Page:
And Blow By Blow Horseform is 6/4 for the National Hunt Chase.


Altior and Min are both back, after their epic tussle last year, but a duel has become a mêlée à trois due to the rise and rise of Footpad, who provided the ‘wow’ moment of the 2018 Festival with a Sprinter Sacresque performance in the Arkle. Ruby Walsh has yet to commit to either Min or Footpad and says he may ride neither in favour of Yorkhill, though that one’s first preference is for the Cross-Country Chase on the same day, and his second preference is for watching it from home with a fag and a beer. Finian’s Oscar said he’s up for that, too.

In the RSA Chase, all eyes are on Cracking Smart who has run riot in the division this season, carrying all before him at home in Ireland and looking a notch above the best of the British, Coup de Pinceau, who has won 13 of his 14 chases in a campaign that began in June.


It’s time for the big girl to set about some big boys at Cheltenham, and Apple's Jade Horseform, too good for the mares at the last two Festivals, is now gunning for the Stayers’ Hurdle, with defending champion Sam Spinner in her sights.

Thursday is also Thistlecrack day, but whether we see him in the Stayers’ Hurdle or the Ryanair Chase is still to be decided, one as taxing as the other considering that the reinvigorated Douvan is said to be 100% on target for the Gold Cup, which means he’s running in the Ryanair for sure.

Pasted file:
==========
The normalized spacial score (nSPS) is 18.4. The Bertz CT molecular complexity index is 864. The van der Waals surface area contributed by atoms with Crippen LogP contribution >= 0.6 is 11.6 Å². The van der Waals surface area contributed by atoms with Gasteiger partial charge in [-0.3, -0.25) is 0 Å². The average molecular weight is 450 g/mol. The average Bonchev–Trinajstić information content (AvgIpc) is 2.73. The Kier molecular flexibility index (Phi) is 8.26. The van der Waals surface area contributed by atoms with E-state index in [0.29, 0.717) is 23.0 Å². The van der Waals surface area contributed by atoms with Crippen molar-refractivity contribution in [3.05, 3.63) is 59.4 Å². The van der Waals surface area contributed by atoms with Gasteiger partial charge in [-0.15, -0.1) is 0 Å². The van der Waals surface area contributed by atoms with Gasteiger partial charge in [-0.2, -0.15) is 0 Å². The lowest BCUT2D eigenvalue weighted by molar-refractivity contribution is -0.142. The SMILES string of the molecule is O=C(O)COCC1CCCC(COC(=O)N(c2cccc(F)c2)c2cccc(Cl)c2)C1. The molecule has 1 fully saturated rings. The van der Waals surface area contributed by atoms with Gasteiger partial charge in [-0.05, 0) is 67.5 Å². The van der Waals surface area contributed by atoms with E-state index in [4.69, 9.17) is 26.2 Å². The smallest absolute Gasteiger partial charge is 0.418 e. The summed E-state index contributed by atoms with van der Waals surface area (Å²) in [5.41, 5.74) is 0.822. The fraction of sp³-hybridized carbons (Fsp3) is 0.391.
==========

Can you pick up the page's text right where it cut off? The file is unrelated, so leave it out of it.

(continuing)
And the search began, in France, a long time ago for a suitably sassy mare for Mullins, beginning with the letter ‘L’, to keep up the Dawn Run tradition. Limini, Let’s Dance, Laurina…

FRIDAY 15th MARCH 2019

Presenting Percy Horseform is bidding to become the first horse to complete the RSA-Gold Cup double since, erm, maybe last year. Ever since his grinding glory in the 2018 RSA, he’s had his eyes on jumping’s number one prize, and he warmed up for the Gold Cup in the way that only Presenting Percy warms up for big races, by winning the Irish Champion Hurdle.

Mark Bradstock has issued an upbeat bulletin about Coneygree Horseform potentially reappearing on the radar in the Gold Cup, and Minella Rocco Horseform has issued an equally upbeat bulletin about Jonjo O’Neill potentially reappearing on the radar in the Gold Cup.

And wind ops are back in focus, in the Foxhunter, as it’s revealed that Bradley Wiggins, who’s ‘doing a Pendleton’, has had six such operations in the three months since Team Sky refocused from one form of racing to another.

Finally, before I bid you good luck and good times, there’s one thing I want you to keep in mind, and that’s the Festival Exchange Rate. There’s no place like Cheltenham for racing, but there’s no place like Cheltenham for face-saving fabrication, leading to a tissue of lies as thin as the tissue at Ffos Las.

So when you ask someone how their Cheltenham betting is going, or God forbid they proffer the information themselves, unsolicited, then refer to the simple chart below to work out the exchange rate between the fact and the fiction, between the deeds and the words, safe in the knowledge that we’re all talking the same language.